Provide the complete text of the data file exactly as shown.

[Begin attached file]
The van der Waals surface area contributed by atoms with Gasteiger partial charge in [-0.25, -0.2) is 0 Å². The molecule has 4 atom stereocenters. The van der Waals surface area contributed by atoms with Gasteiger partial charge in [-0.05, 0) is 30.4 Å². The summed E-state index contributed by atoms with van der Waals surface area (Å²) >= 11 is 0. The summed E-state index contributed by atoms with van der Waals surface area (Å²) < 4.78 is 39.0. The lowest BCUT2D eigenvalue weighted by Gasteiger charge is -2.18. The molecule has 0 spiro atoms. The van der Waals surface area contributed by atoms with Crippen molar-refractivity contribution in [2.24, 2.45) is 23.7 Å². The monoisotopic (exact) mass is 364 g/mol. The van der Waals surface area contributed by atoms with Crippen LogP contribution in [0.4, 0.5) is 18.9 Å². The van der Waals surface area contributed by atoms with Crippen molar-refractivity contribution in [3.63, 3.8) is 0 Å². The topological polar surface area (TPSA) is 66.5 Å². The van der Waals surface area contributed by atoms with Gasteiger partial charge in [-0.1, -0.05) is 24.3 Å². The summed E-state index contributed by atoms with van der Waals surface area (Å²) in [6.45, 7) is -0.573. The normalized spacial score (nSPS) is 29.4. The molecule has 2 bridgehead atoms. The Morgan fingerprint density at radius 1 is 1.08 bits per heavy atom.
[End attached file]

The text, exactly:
The van der Waals surface area contributed by atoms with Gasteiger partial charge in [-0.25, -0.2) is 0 Å². The molecule has 4 atom stereocenters. The van der Waals surface area contributed by atoms with Gasteiger partial charge in [-0.05, 0) is 30.4 Å². The summed E-state index contributed by atoms with van der Waals surface area (Å²) >= 11 is 0. The summed E-state index contributed by atoms with van der Waals surface area (Å²) < 4.78 is 39.0. The lowest BCUT2D eigenvalue weighted by Gasteiger charge is -2.18. The molecule has 0 spiro atoms. The van der Waals surface area contributed by atoms with Crippen molar-refractivity contribution in [2.24, 2.45) is 23.7 Å². The monoisotopic (exact) mass is 364 g/mol. The van der Waals surface area contributed by atoms with Crippen LogP contribution in [0.4, 0.5) is 18.9 Å². The van der Waals surface area contributed by atoms with Crippen molar-refractivity contribution in [3.63, 3.8) is 0 Å². The topological polar surface area (TPSA) is 66.5 Å². The van der Waals surface area contributed by atoms with Gasteiger partial charge in [-0.1, -0.05) is 24.3 Å². The summed E-state index contributed by atoms with van der Waals surface area (Å²) in [6.45, 7) is -0.573. The normalized spacial score (nSPS) is 29.4. The molecule has 2 bridgehead atoms. The Morgan fingerprint density at radius 1 is 1.08 bits per heavy atom.